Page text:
GSSAThe 1820 Settler Correspondence
 as preserved in the National Archives, Kew
 and edited by Sue Mackay

1820 Settler Correspondence before emigration

ALL the 1819 correspondence from CO48/41 through CO48/46 has been transcribed whether or not the writers emigrated to the Cape. Those written by people who did become settlers, as listed in "The Settler Handbook" by M.D. Nash (Chameleon Press 1987), are labelled 1820 Settler and the names of actual settlers in the text appear in red.

ROWE, Henry and Thomas

National Archives, Kew CO48/45, 596

No.11 Warwick Square

Paternoster Row

Sept 8th 1819


We venture to address you on a subject in which we are so vitally and immediately interested that, if unfortunately in doing so we happen to trespass on the official routine of applications of this nature, we must beg you will attribute such error to anxiety for information upon those points which we have now, respectfully, to call your attention to.

We Sir, whose names are undersigned, have jointly determined if possible to settle in the Territories of the Cape of Good Hope, and being induced from a variety of circumstances to adopt this determination, are all of us solicitous to be informed whether we shall be considered by His Majesty's Government as coming within that class of settlers to whom it is intended to grant portions of land &c pursuant to the Act of Parliament lately passed for the application of certain monies voted by address in the House of Commons.

By the wording of the Government circular relative to this subject we perceive that the bounty of free passage and victualling is extended only to those who carry over with them from the United Kingdom ten able bodied settlers “at the least”. Aware therefore of our exemption from the [preclusion] of this class of persons we beg respectfully to be informed whether we shall yet be held entitled to a grant of land (it being our purpose to settle on one and the same spot) on the following consideration, viz:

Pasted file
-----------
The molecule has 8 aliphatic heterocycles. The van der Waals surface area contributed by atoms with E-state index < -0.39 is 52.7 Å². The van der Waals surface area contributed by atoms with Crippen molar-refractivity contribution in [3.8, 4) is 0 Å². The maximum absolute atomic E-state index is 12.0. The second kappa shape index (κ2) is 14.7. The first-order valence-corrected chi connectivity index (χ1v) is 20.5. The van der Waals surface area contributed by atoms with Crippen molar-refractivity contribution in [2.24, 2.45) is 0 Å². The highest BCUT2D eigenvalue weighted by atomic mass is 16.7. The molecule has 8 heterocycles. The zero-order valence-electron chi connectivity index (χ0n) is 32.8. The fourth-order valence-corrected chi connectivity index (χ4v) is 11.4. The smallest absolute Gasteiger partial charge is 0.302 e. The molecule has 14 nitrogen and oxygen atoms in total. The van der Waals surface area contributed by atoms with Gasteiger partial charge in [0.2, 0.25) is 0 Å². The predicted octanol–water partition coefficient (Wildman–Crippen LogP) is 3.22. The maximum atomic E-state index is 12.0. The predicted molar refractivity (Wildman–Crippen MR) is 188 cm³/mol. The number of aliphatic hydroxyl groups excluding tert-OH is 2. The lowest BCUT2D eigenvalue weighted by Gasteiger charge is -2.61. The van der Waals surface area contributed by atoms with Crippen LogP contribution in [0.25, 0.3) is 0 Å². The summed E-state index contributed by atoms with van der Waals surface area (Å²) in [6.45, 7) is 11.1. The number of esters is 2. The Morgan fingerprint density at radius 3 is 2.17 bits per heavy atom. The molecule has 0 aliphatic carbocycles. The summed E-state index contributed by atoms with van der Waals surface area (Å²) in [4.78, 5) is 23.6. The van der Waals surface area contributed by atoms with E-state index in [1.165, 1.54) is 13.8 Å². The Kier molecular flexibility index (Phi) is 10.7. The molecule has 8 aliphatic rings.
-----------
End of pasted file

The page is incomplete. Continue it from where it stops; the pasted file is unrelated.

That we are able bodied and of the ages, Sir, of 21, 23 and 25 years.

That we take out with us the sum of £200 (or more) as our joint stock. It is not for [us to] press upon you Sir what we conceive to be important requisites for the undertaking we have [obscured] but which we feel ourselves to possess. However they may be considered as essentially the characters of good subjects and spirited colonists in an new and unexplored country. {It] might be deemed indecorous, as indeed [obscured] to enlarge upon the topics of respectability, [obscured], resolution, courage and patience [obscured}.

At present we should prefer a settlement in the Stellenbosch District; but this of course is a matter to be decided by your answer and by subsequent events. That answer you will permit us to hope for at your convenience.

If the considerations above cited shall be of sufficient weight with you, Sir, to excite your interference with His Majesty's Government on our behalf relative to a grant of Territory, we have only to add that we hold ourselves in readiness for the expedition at the earliest notice, and that whatever references of a personal nature may be required we have no doubt of affording you the amplest satisfaction on that head.

We have the honor to remain Sir

Your very obedient and humble servants

Henry ROWE

Thos. M. ROWE

Chas. READ

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